Ginkgos in the rain

It is not a secret that I’m fond of ginkgos. They make great street trees and look beautiful year round, even when bare. But in the fall, for a period of a week or two, they explode in a riot of yellow that is impossible to describe.

Last November I posted photos of this tree:


I used to pass it when taking my daughter to school. This year she rides her bike, so I missed the fall peak of this particular specimen.

Fortunately, there are ginkgos in other parts of town. The trees in the next three photos are on the campus of UC Davis.





Gardener Sue, a fellow Davisite, told me about a quiet residential street on the other side of town that is studded with ginkgo trees. Unfortunately, by the time I was able to make it there, the rain and wind had knocked most of the leaves off the trees, blanketing the lawns, driveways and sidewalks.




Driving home, I saw these beacons of yellow from a block away:


There was still plenty of foliage on these trees. One in particular still had quite a few green leaves.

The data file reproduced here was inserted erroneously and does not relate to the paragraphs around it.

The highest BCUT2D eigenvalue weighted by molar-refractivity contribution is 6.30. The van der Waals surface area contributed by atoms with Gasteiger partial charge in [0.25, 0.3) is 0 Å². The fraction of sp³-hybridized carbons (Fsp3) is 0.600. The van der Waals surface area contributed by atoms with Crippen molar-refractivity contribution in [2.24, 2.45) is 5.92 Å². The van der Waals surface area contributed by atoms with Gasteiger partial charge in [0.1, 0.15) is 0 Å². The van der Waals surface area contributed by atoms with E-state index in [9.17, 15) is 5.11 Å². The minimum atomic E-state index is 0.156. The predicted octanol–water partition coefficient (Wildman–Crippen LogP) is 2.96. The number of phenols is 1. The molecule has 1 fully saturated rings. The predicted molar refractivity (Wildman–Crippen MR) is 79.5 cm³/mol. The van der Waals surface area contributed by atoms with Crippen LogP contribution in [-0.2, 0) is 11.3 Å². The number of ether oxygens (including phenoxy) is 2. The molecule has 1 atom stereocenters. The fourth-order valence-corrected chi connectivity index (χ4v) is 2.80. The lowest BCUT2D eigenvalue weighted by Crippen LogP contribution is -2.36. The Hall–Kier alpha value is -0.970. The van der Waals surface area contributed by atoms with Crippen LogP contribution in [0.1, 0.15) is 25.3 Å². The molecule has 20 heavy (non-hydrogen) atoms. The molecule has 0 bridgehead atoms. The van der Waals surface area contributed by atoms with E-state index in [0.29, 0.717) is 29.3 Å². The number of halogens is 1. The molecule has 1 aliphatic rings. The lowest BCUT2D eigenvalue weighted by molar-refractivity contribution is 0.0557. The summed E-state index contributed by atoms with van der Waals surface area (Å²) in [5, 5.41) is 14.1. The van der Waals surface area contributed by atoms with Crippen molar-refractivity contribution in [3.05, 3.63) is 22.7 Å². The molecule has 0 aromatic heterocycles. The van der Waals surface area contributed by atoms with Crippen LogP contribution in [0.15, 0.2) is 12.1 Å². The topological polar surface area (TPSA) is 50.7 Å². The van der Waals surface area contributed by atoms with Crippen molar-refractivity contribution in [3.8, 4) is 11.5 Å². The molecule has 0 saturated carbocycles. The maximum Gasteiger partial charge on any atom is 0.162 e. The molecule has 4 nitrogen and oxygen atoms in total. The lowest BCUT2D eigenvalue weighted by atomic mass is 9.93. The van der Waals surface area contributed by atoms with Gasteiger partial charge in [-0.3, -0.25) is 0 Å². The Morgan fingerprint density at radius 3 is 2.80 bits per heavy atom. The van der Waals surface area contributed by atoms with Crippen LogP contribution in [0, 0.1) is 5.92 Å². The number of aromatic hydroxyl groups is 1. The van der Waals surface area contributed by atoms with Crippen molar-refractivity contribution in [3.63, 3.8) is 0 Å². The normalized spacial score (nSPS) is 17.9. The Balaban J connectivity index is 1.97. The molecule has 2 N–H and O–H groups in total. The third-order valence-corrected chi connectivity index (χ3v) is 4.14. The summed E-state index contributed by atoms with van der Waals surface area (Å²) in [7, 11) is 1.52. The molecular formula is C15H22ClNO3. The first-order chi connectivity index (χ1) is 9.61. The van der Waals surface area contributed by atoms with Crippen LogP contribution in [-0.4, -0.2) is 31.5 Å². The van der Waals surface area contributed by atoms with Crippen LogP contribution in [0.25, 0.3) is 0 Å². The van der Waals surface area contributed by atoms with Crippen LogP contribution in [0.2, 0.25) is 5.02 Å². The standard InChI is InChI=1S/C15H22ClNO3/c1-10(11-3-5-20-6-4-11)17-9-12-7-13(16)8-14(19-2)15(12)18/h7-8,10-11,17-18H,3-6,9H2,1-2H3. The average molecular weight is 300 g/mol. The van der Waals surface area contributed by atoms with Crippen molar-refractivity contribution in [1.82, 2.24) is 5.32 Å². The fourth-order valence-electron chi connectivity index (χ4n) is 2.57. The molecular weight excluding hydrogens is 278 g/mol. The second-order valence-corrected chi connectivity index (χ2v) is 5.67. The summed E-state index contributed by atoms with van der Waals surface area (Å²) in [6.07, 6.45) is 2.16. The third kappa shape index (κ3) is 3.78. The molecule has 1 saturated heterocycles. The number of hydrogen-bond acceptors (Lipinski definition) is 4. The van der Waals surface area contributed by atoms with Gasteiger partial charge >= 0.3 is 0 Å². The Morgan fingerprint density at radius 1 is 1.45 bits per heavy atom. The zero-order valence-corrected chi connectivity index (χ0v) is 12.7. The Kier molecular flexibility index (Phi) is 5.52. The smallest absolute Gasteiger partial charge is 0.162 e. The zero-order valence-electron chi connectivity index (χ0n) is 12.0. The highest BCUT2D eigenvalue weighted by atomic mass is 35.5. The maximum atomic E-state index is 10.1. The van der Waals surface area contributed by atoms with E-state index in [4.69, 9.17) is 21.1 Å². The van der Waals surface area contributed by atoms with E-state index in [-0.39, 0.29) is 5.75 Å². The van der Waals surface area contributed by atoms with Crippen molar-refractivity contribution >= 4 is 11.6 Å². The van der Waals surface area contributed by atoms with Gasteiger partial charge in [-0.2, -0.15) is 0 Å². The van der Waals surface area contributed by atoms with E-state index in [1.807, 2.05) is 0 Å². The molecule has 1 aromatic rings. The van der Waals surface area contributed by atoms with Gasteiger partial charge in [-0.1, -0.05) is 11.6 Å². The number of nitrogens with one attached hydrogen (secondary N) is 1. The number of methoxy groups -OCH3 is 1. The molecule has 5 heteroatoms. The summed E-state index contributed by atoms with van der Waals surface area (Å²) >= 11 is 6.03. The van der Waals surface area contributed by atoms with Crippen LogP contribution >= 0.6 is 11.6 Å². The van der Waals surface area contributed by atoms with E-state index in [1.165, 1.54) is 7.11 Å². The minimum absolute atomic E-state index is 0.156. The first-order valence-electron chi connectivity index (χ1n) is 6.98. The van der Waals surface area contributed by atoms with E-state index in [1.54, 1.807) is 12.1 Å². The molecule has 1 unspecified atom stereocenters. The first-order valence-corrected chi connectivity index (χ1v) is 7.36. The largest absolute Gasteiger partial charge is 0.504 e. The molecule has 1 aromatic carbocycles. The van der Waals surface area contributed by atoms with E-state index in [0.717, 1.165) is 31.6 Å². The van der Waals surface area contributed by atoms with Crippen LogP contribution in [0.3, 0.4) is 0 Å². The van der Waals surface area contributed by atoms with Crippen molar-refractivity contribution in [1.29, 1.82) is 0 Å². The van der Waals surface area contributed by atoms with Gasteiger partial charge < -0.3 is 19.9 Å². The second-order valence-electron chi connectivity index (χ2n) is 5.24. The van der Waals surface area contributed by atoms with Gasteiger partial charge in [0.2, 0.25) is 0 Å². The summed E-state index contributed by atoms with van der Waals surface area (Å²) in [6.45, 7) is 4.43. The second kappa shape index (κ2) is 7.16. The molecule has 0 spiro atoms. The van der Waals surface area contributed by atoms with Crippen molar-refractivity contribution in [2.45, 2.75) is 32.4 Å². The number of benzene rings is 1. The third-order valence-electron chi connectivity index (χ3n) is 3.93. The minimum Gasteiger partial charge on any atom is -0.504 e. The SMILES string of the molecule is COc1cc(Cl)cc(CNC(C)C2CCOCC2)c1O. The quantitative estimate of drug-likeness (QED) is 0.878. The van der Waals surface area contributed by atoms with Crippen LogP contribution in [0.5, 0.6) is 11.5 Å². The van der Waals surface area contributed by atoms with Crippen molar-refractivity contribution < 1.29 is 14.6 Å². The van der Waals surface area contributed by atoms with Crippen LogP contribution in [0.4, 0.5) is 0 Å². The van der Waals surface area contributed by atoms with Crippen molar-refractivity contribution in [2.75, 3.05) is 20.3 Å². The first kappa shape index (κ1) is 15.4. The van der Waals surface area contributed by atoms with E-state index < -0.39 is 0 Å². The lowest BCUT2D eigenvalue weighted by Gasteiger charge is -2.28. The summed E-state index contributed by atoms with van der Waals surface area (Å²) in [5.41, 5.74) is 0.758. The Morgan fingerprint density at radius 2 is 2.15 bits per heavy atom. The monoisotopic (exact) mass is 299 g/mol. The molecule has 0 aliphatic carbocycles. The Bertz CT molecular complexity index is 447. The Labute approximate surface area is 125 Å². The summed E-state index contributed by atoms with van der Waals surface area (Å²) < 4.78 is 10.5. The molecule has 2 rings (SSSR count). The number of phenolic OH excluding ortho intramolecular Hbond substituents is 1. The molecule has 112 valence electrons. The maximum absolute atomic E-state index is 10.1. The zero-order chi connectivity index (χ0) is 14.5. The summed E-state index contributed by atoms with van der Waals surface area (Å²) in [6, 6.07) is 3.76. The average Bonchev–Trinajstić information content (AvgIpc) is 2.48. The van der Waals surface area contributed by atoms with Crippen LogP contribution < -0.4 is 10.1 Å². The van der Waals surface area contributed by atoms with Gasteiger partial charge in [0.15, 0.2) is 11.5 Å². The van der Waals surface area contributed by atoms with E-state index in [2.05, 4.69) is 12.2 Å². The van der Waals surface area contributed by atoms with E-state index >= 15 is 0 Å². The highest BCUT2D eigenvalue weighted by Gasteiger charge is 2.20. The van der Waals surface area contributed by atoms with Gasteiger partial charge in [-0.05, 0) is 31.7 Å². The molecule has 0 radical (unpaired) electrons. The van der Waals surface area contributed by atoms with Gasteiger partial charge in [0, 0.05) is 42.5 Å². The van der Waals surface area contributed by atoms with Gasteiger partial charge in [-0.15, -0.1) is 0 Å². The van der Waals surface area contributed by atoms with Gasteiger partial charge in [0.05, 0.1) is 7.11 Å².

I’ve often noticed the purple house in the final photo but I didn’t know they had a ginkgo tree, too. The yellow leaves provide a beautiful contrast to the paint color of the house.


I love seeing so many ginkgo trees all over town, especially in older neighborhoods where the trees have grown to majestic proportions.

If you like ginkgo trees, you might find this resource very interesting: Gingko biloba: Nature’s Miracle.


  1. Do any of these trees produce the notorious berries? I've read that even male ginkgo's may mutate and start producing berries when mature. Any issues with those in Davis?

    1. I've yet to see a female ginkgo. I've been looking for one to see if the smell really is as bad as I've read, but no luck so far.

  2. Ginkgos do look spectacular in the autumn isn't it? You can clearly see in the photos you too :) And such an elegant plant too, a gorgeous tree with lovely foliage and graceful habit. Can't sing enough praises for this plant!

    1. I'm glad that we have so many ginkgos around town. I hope to add a dwarf cultivar or two next year which I plan on mixing in with our drought-tolerant perennial beds.


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